I thought I had life by the tail in late April of this year — I had secured a new job, fallen in love, and moved into the home I purchased after living in a rental apartment for several years post-divorce. Life was starting to resemble what I had hoped. Naturally, the universe had to rebalance itself, and things started to get a little bumpy soon after. In early May, I was involved in a minor car accident that resulted in my reliable 2013 Kia Sportage being a total loss. Instantly, I was forced to start car shopping so I had transportation. Just as it’s the worst housing market in which to be a home buyer right now, it is also the worst time to be buying a new or used vehicle — car prices are inflated due to the chip shortage and and other factors. Nevertheless, I was able to find a vehicle I am happy with (2020 Toyota RAV4 XLE) on Carvana.com and it was delivered to my door in late May.
I have been having a great time making the vehicle my own, and I will be documenting my progress here in this blog.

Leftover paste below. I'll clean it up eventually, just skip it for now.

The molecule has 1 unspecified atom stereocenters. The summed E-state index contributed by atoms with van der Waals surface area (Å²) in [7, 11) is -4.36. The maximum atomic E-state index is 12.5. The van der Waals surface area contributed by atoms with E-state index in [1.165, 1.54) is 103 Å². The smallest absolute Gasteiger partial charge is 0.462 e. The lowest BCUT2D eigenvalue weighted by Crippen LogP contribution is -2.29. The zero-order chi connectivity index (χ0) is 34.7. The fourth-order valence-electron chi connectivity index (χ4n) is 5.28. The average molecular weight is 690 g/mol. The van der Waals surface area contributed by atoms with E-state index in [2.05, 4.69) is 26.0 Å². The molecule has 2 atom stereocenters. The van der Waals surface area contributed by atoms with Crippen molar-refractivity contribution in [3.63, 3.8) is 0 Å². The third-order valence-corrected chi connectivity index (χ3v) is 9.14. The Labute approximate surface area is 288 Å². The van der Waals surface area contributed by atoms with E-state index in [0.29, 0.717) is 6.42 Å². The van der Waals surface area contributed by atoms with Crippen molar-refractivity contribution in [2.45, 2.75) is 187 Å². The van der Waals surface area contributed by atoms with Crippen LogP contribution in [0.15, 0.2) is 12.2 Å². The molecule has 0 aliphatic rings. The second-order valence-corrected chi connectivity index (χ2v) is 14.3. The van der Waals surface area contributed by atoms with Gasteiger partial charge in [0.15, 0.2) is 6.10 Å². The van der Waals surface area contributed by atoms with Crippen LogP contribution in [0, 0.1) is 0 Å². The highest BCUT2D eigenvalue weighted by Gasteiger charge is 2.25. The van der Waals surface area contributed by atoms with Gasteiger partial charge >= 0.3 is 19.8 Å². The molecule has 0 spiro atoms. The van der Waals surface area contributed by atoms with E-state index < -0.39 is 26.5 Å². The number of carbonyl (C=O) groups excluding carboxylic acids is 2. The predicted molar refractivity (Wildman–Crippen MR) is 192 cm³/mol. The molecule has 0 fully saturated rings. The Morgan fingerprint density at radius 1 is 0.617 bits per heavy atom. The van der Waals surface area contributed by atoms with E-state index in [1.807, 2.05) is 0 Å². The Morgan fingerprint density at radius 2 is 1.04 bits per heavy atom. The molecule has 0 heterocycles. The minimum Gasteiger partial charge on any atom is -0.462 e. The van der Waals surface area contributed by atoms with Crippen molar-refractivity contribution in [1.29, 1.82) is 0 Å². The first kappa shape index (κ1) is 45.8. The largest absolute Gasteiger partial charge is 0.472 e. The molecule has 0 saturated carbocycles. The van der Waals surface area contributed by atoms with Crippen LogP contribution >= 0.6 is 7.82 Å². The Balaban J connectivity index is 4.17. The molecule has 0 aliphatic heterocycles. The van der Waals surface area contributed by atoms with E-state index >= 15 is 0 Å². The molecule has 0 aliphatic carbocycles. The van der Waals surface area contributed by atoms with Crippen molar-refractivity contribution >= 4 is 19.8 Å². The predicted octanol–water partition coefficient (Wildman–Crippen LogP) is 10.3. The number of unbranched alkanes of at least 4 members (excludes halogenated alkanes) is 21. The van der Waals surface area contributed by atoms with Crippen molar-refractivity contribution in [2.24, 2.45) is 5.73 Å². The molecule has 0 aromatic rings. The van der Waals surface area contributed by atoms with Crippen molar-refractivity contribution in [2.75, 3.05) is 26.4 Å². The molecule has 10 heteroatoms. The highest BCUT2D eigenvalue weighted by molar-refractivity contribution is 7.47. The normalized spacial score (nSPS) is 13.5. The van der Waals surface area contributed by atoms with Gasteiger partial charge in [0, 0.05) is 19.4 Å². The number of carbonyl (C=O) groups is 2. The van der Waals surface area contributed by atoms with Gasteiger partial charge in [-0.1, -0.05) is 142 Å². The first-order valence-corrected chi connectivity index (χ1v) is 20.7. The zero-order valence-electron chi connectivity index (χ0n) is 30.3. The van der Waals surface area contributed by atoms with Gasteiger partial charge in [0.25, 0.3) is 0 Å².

So far, I have made the following modifications (mods) to my RAV4:
- Replaced all stock incandescent interior lightbulbs with LED lightbulbs
- Replaced stock incandescent foglamp lightbulbs with LED lightbulbs
- Replaced the stock side mirror turn signal indicators with bright sequential LED turn indicators
- Replaced the color-matched side mirror caps with black side mirror caps (driver & passenger)
- Added a hood bug deflector
- Added personalized specialty license plates (Texas Master Naturalist)
I wanted to give a shoutout to one of my new favorite Facebook groups, by the way—Lady Owned Toyotas // LadyOwnedToyotas.com—they’re a positive, supportive and extremely knowledgeable group of women! Unlike so many automotive discussion groups, this one exists to empower its members, not to tear them down (and btw, male-bashing isn’t tolerated in the group, either!) The group has given me the confidence to tackle mods on my new-to-me vehicle, and the knowledge that I can take on much larger projects when the time comes. Like so many things, it usually comes down to patience and having the right tools for the job.